Tax

New Tax Bill Boosts Hopes for Tax Reform

The bill locked in costly tax breaks that could be traded for a cut in the 35% corporate tax rate
Matthew HellerDecember 22, 2015

Congressional approval of a $680 billion tax bill last week may have “set the stage” for tax reform in 2017, The Hill reports.

The bill locked in a number of costly tax breaks that could be traded as part of future legislation that lowers the 35% corporate tax rate, which is widely cited as one of the highest in the world. Allowing the breaks to no longer expire makes it easier to lower the rate while not adding to the budget deficit, The Hill said.

“The big benefit for tax reform is that by extending these tax provisions permanently, you change the baseline. In other words, you assume there would be relatively less revenue coming in to the [Congressional Budget Office] baseline,” said Sen. Rob Portman (R-Ohio), a member of the Finance Committee.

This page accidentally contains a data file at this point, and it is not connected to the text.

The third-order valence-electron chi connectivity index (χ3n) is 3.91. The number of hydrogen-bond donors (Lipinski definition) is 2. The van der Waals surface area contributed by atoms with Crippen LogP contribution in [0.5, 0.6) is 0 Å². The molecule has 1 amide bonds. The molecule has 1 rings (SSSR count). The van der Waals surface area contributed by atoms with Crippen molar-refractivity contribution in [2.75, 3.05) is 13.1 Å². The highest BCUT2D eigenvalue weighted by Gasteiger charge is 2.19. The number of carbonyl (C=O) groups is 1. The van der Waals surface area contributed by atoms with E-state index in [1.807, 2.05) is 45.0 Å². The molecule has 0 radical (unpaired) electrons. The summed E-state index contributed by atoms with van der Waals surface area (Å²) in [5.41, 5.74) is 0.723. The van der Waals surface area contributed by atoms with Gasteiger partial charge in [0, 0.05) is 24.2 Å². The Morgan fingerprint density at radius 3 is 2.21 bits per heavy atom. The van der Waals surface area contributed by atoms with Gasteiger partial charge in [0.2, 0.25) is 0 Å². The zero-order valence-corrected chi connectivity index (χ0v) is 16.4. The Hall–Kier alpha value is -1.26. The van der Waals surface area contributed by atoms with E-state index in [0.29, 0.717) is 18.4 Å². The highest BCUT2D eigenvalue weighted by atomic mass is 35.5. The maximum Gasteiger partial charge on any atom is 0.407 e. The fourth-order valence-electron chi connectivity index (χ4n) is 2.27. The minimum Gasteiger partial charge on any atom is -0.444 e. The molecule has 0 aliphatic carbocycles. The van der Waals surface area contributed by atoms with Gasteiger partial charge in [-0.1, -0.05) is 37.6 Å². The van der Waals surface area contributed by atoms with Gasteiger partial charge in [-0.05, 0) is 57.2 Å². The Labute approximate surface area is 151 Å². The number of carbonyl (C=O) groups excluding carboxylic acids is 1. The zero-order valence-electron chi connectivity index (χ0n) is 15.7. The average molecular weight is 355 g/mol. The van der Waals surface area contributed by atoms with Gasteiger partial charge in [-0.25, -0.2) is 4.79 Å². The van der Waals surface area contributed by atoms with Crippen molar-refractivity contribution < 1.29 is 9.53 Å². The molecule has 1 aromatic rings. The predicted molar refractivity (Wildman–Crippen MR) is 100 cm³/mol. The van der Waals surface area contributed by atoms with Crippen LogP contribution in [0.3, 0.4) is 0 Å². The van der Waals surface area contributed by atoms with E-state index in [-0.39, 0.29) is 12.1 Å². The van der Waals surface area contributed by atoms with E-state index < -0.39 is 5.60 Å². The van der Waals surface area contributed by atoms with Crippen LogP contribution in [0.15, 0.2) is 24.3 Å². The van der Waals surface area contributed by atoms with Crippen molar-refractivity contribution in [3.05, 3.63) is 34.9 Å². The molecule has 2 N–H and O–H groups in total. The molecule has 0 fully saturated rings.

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“This is the big boost for tax reform going forward,” he added. “Specifically, I think it makes about a 3-point difference on the business rate, if you want to lower the business rate.”

Reducing the corporate tax rate has long been a goal for Republicans, who argue that it makes the U.S. less competitive on the global stage.

“This will set the stage. We’re going to have a lower baseline. We’ll have a better chance to do comprehensive tax reform,” Senate Finance Committee Chairman Orrin Hatch (R-Utah) said.

Hatch is among the senators who will be central to tax reform negotiations in the next Congress. “First of all, we’ve got to take a look at the code itself. You’re talking about 70,000 pages and we got to skinny that down to where people can understand it,” he told The Hill.

Another key lawmaker, Sen. Charles Schumer (D-N.Y.), has discussed with House Speaker Paul Ryan the possibility of pushing legislation next year that would reform the tax code for overseas corporate income. “We’re going to try to do something in 2016 on international tax reform,” he said.

Schumer said he wants to tax the money that corporations are holding overseas and use that money for infrastructure.

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